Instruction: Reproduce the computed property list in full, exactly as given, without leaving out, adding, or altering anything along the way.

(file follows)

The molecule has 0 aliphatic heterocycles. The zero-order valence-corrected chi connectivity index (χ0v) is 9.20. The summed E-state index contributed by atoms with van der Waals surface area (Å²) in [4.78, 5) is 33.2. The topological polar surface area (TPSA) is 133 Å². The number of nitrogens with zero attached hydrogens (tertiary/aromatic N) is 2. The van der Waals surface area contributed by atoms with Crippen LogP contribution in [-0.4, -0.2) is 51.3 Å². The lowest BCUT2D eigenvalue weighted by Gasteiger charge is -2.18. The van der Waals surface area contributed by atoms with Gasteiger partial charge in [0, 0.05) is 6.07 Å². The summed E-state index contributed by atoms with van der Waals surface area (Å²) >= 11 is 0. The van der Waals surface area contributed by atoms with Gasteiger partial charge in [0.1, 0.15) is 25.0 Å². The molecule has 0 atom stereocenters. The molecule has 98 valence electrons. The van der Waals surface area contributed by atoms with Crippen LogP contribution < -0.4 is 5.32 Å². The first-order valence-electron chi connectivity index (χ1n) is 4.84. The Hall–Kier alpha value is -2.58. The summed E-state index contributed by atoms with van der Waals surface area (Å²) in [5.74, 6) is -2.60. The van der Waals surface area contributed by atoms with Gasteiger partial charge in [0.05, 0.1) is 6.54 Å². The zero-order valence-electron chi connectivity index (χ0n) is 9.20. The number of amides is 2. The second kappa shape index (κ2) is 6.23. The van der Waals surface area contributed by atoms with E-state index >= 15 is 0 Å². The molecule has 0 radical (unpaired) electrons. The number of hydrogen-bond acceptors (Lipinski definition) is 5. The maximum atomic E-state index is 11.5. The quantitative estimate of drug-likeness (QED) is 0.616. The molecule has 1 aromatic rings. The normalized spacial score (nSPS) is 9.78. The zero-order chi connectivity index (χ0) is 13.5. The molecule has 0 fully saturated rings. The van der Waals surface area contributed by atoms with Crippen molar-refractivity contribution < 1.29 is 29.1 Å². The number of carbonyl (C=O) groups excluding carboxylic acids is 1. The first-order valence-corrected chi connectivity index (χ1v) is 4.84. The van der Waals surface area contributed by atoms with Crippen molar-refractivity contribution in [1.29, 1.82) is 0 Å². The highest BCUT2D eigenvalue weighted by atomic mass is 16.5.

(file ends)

The molecule has 0 aliphatic heterocycles. The zero-order valence-corrected chi connectivity index (χ0v) is 9.20. The summed E-state index contributed by atoms with van der Waals surface area (Å²) in [4.78, 5) is 33.2. The topological polar surface area (TPSA) is 133 Å². The number of nitrogens with zero attached hydrogens (tertiary/aromatic N) is 2. The van der Waals surface area contributed by atoms with Crippen LogP contribution in [-0.4, -0.2) is 51.3 Å². The lowest BCUT2D eigenvalue weighted by Gasteiger charge is -2.18. The van der Waals surface area contributed by atoms with Gasteiger partial charge in [0, 0.05) is 6.07 Å². The summed E-state index contributed by atoms with van der Waals surface area (Å²) >= 11 is 0. The van der Waals surface area contributed by atoms with Gasteiger partial charge in [0.1, 0.15) is 25.0 Å². The molecule has 0 atom stereocenters. The molecule has 98 valence electrons. The van der Waals surface area contributed by atoms with Crippen LogP contribution < -0.4 is 5.32 Å². The first-order valence-electron chi connectivity index (χ1n) is 4.84. The Hall–Kier alpha value is -2.58. The summed E-state index contributed by atoms with van der Waals surface area (Å²) in [5.74, 6) is -2.60. The van der Waals surface area contributed by atoms with Gasteiger partial charge in [0.05, 0.1) is 6.54 Å². The zero-order valence-electron chi connectivity index (χ0n) is 9.20. The number of amides is 2. The second kappa shape index (κ2) is 6.23. The van der Waals surface area contributed by atoms with E-state index >= 15 is 0 Å². The molecule has 0 radical (unpaired) electrons. The number of hydrogen-bond acceptors (Lipinski definition) is 5. The maximum atomic E-state index is 11.5. The quantitative estimate of drug-likeness (QED) is 0.616. The molecule has 1 aromatic rings. The normalized spacial score (nSPS) is 9.78. The zero-order chi connectivity index (χ0) is 13.5. The molecule has 0 fully saturated rings. The van der Waals surface area contributed by atoms with Crippen molar-refractivity contribution < 1.29 is 29.1 Å². The number of carbonyl (C=O) groups excluding carboxylic acids is 1. The first-order valence-corrected chi connectivity index (χ1v) is 4.84. The van der Waals surface area contributed by atoms with Crippen molar-refractivity contribution in [1.29, 1.82) is 0 Å². The highest BCUT2D eigenvalue weighted by atomic mass is 16.5.